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 Jackspratt 16:46 Sat
In reply to EarlyBird:

Gutted, I put off going today to get the weekly shop with an eye to go tomorrow instead. I was aiming to predominately sport climb in this climate to reduce risk but as I live in Wigan it looks like more trad climbing at a lower level which I don't mind but i can't really/ don't feel comfortable pushing the grade on this, especially at the moment. I've climbed horseshoe a few times and don't want to go back to frequently. 

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In reply to EarlyBird:

I wouldn't be suprised if the 'blue' lagoon gets filled in pretty soon. It can't be bottomless and a few lorries full of aggregate would soon fill it in.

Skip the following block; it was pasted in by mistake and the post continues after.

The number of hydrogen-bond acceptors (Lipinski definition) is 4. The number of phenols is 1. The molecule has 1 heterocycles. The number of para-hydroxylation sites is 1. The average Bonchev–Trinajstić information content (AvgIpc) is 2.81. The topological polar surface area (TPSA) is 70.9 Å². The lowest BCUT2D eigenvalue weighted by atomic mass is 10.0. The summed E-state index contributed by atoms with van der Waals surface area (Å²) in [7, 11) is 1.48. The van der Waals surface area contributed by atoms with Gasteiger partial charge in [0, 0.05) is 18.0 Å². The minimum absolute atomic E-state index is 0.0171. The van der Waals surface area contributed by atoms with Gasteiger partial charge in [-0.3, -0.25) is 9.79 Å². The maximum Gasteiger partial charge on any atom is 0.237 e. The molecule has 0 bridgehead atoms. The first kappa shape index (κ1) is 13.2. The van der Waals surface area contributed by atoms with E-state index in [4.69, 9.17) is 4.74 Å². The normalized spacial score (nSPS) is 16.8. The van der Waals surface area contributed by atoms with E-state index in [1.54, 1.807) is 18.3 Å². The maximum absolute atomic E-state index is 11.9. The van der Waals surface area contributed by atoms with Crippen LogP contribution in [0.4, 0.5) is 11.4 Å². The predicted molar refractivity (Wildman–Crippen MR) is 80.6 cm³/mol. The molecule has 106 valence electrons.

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 EarlyBird 17:56 Sat
In reply to Jackspratt:

There's a few other venues you could go to rather than Horseshoe or Harpur. Maybe not the concentration of routes but worthwhile nevertheless.

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 EarlyBird 17:59 Sat
In reply to DerwentDiluted:

There's been some talk of that but apparently there might be some issues related to drainage - I am unqualified to offer an opinion on that. The other stumbling block is that the quarry is privately owned and, by all accounts, the owner isn't easily contactable.

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In reply to EarlyBird: The whole thing is disgraceful. I doubt leaving the trash up there would deter the sort of people who leave it in the first place. It would probably kill off some of the wildlife though once the crowds have left.

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 EarlyBird 18:36 Sat
In reply to Dark Peak Paul: